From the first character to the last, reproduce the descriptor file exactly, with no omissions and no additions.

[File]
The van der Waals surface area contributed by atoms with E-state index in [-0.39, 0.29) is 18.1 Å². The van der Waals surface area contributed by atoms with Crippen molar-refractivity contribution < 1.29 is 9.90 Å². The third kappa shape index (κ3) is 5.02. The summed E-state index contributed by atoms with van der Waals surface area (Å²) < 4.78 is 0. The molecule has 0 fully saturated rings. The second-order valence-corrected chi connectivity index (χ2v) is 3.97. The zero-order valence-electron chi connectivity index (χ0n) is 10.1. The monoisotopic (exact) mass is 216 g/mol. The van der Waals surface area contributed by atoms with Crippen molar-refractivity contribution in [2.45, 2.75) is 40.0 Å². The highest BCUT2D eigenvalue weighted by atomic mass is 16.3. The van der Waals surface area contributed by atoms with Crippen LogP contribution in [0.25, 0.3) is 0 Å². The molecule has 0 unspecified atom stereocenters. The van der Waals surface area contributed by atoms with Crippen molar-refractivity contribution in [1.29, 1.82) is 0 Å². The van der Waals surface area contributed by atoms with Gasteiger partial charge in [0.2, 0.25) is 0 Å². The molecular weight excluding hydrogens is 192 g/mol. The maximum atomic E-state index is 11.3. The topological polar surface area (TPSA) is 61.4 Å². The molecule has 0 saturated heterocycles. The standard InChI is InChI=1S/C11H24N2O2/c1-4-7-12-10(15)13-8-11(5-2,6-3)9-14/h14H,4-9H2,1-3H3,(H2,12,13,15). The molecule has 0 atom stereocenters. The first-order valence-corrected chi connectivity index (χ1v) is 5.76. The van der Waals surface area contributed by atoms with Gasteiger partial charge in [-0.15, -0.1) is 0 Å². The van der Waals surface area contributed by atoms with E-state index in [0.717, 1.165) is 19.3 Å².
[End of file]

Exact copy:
The van der Waals surface area contributed by atoms with E-state index in [-0.39, 0.29) is 18.1 Å². The van der Waals surface area contributed by atoms with Crippen molar-refractivity contribution < 1.29 is 9.90 Å². The third kappa shape index (κ3) is 5.02. The summed E-state index contributed by atoms with van der Waals surface area (Å²) < 4.78 is 0. The molecule has 0 fully saturated rings. The second-order valence-corrected chi connectivity index (χ2v) is 3.97. The zero-order valence-electron chi connectivity index (χ0n) is 10.1. The monoisotopic (exact) mass is 216 g/mol. The van der Waals surface area contributed by atoms with Crippen molar-refractivity contribution in [2.45, 2.75) is 40.0 Å². The highest BCUT2D eigenvalue weighted by atomic mass is 16.3. The van der Waals surface area contributed by atoms with Crippen LogP contribution in [0.25, 0.3) is 0 Å². The molecule has 0 unspecified atom stereocenters. The van der Waals surface area contributed by atoms with Crippen molar-refractivity contribution in [1.29, 1.82) is 0 Å². The van der Waals surface area contributed by atoms with Gasteiger partial charge in [0.2, 0.25) is 0 Å². The molecular weight excluding hydrogens is 192 g/mol. The maximum atomic E-state index is 11.3. The topological polar surface area (TPSA) is 61.4 Å². The molecule has 0 saturated heterocycles. The standard InChI is InChI=1S/C11H24N2O2/c1-4-7-12-10(15)13-8-11(5-2,6-3)9-14/h14H,4-9H2,1-3H3,(H2,12,13,15). The molecule has 0 atom stereocenters. The first-order valence-corrected chi connectivity index (χ1v) is 5.76. The van der Waals surface area contributed by atoms with Gasteiger partial charge in [-0.15, -0.1) is 0 Å². The van der Waals surface area contributed by atoms with E-state index in [0.717, 1.165) is 19.3 Å².